Senator Mike Lee Sounds the Alarm on Court Packing, The Last Time The Supreme Court was ‘Threatened Like This was Back in 1937’ During Roosevelt’s Presidency

Associated Press

Senator Mike Lee of Utah went on “Fox & Friends” to talk about his new book, “Saving Nine”.

He said, “I wrote ‘Saving Nine’ to help prepare the American people for what the left plans, which is to expand or pack the Supreme Court, to pass legislation giving President Biden the power to appoint up to four additional Supreme Court justices – not because the Supreme Court’s overworked and understaffed but rather so that President Biden can dictate the outcome of the decisions he doesn’t like.”

“I started seeing this coming over a year ago, and I wrote ‘Saving Nine’ to protect the Supreme Court but not just the court, but the country itself, the Constitution, and our system of government.”

He added, “As I explain in ‘Saving Nine’, which is available for preorder now, you can read this book and it will prepare you. You’ll win every argument not just about court-packing but about anything else in government these days because it gives you the tools you’ll need in order to stop it. Look, the last time the Supreme Court of the United States was threatened like this was back in 1937. As I explain in ‘Saving Nine’, even though that effort failed legislatively, it still had an impact on the court because it threatened and coerced the justices to the point that one of them switched his vote. You can read all about that story in ‘Saving Nine’.”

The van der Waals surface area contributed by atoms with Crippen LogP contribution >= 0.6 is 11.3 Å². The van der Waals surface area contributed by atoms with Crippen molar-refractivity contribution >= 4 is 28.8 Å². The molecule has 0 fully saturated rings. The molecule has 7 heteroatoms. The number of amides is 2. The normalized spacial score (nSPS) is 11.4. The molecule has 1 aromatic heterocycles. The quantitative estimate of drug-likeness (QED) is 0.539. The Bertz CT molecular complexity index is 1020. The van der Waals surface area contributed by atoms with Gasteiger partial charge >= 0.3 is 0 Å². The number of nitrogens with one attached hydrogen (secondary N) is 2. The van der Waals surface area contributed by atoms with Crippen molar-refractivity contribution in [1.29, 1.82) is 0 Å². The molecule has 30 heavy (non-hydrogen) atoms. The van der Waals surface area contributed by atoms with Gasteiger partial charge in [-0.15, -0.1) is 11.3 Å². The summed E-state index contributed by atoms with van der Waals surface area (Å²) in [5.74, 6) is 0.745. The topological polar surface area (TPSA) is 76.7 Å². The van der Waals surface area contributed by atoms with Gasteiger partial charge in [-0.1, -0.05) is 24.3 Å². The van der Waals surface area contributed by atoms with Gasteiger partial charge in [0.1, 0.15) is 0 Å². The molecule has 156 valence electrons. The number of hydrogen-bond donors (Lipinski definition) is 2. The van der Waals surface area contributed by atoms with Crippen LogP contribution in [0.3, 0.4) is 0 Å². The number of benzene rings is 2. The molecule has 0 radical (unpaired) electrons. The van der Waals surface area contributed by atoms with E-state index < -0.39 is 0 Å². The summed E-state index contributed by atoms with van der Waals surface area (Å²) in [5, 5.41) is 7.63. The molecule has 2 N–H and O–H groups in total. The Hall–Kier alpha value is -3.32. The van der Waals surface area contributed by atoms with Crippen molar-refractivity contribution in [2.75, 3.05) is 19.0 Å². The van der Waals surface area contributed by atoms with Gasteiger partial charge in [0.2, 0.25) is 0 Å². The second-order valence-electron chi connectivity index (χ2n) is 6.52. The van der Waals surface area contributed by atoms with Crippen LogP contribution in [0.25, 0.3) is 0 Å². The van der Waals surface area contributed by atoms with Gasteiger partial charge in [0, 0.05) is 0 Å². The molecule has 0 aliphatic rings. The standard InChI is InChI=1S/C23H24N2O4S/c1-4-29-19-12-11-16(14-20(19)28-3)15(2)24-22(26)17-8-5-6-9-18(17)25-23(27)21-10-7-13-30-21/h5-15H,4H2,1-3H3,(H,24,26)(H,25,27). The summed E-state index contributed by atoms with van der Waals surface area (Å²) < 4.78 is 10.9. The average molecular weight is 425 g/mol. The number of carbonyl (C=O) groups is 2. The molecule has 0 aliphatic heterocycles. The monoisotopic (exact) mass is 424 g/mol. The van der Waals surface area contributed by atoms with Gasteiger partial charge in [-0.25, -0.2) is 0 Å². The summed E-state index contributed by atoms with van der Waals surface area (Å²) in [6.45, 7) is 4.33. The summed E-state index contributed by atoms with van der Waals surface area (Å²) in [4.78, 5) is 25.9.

Article III, Section 1 of the Constitution says, “The judicial Power of the United States, shall be vested in one Supreme Court, and in such inferior Courts as the Congress may from time to time ordain and establish.”

ConstitutionCenter.org says:

The Judiciary Act of 1789 established the first Supreme Court, with six Justices. “Be it enacted by the Senate and House of Representatives of the United States of America in Congress assembled, that the Supreme Court of the United States shall consist of a Chief Justice and five associate justices, any four of whom shall be a quorum, and shall hold annually at the seat of government two sessions, the one commencing the first Monday of February, and the other the first Monday of August,” the act read.

Since 1789, Congress changed the maximum number of Justices on the Court several times. In 1801, President John Adams and a lame-duck Federalist Congress passed the Judiciary Act of 1801, which reduced the Court to five Justices in an attempt to limit incoming President Thomas Jefferson’s appointments to the high bench. Jefferson and his Republicans soon repealed that act, putting the Court back to six Justices. And in 1807, Jefferson and Congress added a seventh Justice when it added a seventh federal court circuit.

In early 1837, President Andrew Jackson was able to add two additional Justices after Congress again expanded the number of federal circuit court districts. Under different circumstances, Congress created a 10th circuit in 1863 during the Civil War, and it briefly had a 10th Supreme Court Justice. However, Congress after the war passed legislation in 1866 to reduce the Court to seven Justices. That only lasted until 1869, when a new Judiciary Act sponsored by Senator Lyman Trumbull set the number back to nine Justices, with six Justices required at a sitting to form a quorum. President Ulysses S. Grant eventually signed that legislation and nominated William Strong and Joseph Bradley to the newly restored seats.

In 1937, President Roosevelt supported a Judicial Procedures Reform Bill of 1937 to add as many as six Justices. But, the Supreme Court has been nine Justices since then.

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